A former Crown attorney who demanded more than $1 million in damages for what he said was a broken promise to appoint him to the bench has had his claim tossed out by a judge.
Don Angevine claimed then-attorney general Howard Hampton called him in December 1992 to congratulate him on his appointment but told him that he’d have to wait to make it official because of a mix-up over the number of vacancies available.
Granting the province’s motion for summary judgment to dismiss the claim, Ontario Superior Court Justice Dale Parayeski said in a Sept. 8 ruling that judicial appointments couldn’t be the subject of a contract.
“A judicial appointment is a discretionary, executive function of cabinet and of no one else,” Parayeski wrote. “Such a contract would impair judicial independence, would fetter the government’s discretion to act in the best interests of the public, and would undermine public confidence in the judicial system.
Because of these factors, a contract of this kind would be contrary to public policy and thus
unenforceable, if not illegal.”
Even if judicial appointments could be the subject of a contract, Parayeski said there wasn’t one in place in Angevine’s case. During his evidence, Hampton said he routinely called candidates he planned to recommend to cabinet, which had the final decision on appointments.
The chance to recommend Angevine never came, however, because within months of the phone call, Hampton left the attorney general’s office. He said he passed on Angevine’s name to his successor, but the appointment was never forthcoming.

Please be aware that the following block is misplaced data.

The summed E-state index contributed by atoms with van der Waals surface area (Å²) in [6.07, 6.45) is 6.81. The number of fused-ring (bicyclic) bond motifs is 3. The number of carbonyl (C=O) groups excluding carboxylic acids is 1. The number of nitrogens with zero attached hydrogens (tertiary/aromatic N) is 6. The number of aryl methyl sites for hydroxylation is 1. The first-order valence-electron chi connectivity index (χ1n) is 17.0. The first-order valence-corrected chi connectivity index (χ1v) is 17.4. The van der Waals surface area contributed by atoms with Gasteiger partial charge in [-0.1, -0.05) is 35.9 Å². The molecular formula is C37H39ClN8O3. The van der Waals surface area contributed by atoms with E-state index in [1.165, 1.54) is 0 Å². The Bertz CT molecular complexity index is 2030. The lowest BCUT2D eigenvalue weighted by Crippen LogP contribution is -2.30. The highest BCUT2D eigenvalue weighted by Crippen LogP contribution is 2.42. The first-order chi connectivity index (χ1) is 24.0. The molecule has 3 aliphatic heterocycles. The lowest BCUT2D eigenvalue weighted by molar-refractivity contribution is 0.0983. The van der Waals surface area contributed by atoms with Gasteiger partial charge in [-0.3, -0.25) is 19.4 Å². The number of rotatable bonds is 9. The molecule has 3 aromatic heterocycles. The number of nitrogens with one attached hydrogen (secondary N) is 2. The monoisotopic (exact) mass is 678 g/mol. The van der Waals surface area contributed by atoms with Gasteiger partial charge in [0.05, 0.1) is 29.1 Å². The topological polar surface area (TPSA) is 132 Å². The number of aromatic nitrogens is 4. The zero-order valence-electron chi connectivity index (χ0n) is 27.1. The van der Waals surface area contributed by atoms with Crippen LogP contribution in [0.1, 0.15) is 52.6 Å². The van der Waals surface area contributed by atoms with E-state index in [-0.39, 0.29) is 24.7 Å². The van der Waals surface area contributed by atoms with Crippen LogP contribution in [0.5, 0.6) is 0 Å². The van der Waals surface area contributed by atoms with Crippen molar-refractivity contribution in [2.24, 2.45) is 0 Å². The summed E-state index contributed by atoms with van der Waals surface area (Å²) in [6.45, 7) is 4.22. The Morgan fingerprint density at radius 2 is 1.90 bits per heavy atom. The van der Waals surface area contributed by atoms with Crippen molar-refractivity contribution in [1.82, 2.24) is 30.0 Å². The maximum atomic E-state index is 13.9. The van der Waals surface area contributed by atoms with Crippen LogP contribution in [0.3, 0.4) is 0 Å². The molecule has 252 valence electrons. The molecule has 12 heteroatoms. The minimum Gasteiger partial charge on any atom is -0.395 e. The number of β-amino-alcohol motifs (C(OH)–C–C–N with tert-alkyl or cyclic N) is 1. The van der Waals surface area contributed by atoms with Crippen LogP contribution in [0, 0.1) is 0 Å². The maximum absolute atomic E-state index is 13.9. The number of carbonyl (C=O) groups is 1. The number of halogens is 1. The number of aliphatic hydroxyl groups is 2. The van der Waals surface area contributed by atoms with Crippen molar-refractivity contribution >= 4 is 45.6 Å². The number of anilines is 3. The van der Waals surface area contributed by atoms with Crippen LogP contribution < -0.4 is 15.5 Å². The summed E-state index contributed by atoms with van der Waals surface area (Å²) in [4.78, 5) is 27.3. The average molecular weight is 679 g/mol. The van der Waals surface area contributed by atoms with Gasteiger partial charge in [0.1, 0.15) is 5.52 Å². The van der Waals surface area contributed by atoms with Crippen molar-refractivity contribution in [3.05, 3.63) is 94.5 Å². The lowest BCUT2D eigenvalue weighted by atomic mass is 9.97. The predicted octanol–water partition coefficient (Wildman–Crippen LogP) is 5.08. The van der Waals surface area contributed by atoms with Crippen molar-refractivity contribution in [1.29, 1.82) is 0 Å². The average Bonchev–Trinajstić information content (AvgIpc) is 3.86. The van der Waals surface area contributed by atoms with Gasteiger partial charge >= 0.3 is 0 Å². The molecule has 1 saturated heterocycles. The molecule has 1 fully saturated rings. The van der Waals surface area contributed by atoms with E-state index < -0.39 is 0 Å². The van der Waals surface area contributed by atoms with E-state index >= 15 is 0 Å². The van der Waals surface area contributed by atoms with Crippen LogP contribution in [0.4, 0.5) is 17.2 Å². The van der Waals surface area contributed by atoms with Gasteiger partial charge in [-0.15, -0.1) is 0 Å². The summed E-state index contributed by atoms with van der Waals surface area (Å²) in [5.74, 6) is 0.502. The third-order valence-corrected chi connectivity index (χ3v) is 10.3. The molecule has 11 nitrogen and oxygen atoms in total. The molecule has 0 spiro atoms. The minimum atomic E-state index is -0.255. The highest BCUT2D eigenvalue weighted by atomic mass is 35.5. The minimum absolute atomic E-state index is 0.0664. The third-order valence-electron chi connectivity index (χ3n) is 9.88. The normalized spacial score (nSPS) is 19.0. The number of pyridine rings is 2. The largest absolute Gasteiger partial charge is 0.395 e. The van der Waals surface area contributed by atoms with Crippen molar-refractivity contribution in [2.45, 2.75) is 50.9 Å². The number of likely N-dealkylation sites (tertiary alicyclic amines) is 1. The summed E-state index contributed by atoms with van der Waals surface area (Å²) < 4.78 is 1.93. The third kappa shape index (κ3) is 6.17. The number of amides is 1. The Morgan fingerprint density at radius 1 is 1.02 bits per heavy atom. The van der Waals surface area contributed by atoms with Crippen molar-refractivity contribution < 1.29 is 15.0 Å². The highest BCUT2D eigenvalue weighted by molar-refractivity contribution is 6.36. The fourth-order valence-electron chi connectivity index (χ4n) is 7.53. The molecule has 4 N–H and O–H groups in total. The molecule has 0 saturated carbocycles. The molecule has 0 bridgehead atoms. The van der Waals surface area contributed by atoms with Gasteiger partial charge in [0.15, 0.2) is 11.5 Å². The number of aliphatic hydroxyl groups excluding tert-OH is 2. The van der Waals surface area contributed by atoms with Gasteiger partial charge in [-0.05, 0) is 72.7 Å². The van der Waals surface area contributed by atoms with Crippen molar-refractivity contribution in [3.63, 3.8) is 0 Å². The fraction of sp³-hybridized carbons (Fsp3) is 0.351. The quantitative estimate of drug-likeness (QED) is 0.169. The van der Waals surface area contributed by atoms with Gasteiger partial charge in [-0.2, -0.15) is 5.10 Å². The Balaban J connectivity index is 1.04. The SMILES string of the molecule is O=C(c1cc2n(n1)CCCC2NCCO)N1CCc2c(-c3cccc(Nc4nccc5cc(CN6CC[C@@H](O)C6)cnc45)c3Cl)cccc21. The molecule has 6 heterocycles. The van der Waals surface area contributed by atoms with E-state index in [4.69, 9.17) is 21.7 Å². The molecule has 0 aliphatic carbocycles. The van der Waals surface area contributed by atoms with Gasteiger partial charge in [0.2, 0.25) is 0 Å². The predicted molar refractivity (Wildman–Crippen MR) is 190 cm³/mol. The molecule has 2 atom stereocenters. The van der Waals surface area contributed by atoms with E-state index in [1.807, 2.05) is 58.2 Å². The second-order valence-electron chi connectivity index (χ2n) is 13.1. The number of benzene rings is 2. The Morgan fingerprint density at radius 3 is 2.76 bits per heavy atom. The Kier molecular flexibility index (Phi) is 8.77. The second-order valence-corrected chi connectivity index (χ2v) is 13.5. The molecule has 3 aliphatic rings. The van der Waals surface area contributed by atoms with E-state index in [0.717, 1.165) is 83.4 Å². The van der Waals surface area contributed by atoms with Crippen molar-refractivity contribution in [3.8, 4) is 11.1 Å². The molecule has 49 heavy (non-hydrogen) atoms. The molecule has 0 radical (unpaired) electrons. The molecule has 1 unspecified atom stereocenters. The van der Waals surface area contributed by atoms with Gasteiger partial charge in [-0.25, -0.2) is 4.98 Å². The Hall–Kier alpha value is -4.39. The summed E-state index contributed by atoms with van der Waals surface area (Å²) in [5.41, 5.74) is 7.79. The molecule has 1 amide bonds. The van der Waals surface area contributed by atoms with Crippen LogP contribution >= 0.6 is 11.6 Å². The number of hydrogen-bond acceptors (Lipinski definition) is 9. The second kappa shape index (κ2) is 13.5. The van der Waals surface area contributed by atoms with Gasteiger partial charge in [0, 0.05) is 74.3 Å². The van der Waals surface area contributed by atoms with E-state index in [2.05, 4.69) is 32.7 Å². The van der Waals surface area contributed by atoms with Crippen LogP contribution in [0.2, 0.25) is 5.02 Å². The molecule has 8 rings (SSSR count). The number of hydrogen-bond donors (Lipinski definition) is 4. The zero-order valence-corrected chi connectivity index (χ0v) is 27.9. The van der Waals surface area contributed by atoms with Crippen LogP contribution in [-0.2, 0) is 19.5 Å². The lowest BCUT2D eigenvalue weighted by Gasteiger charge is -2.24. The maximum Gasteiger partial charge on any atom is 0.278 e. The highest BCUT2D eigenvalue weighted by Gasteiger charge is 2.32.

“The plaintiff knew or ought to have known that the attorney general could not bind cabinet to accept his recommendation,” Parayeski wrote.
Angevine began working as an assistant Crown attorney in 1977. Besides the call from Hampton, Angevine claimed he met with the regional senior justice for Brampton, Ont., to discuss his new job and training.
He also said he was strung along by reassurances from an official in the Ministry of the Attorney General after Hampton had left.
Angevine spent the bulk of his working years in Brantford, Ont., before retiring in 2006, which is when he claimed the limitation period began on his action. But Parayeski disagreed, citing evidence that Angevine had begun drafting his claim as early as 2000.
That, he wrote, constituted “clear evidence that at that time, he had the requisite subjective knowledge of the material facts upon which his claim is based, if not sometime earlier.”
Even allowing for the most generous limitation period of six years claimed by Angevine, his move to file the action in 2007 fell outside the deadline.
Angevine has 30 days to consider an appeal. His lawyer says there’s no decision on that yet.
To read the ruling, see Donald Frederick Angevine v. Her Majesty the Queen in Right of Ontario.
For more on this story, see "Former Crown seeks $1.2M over promised judicial appointment."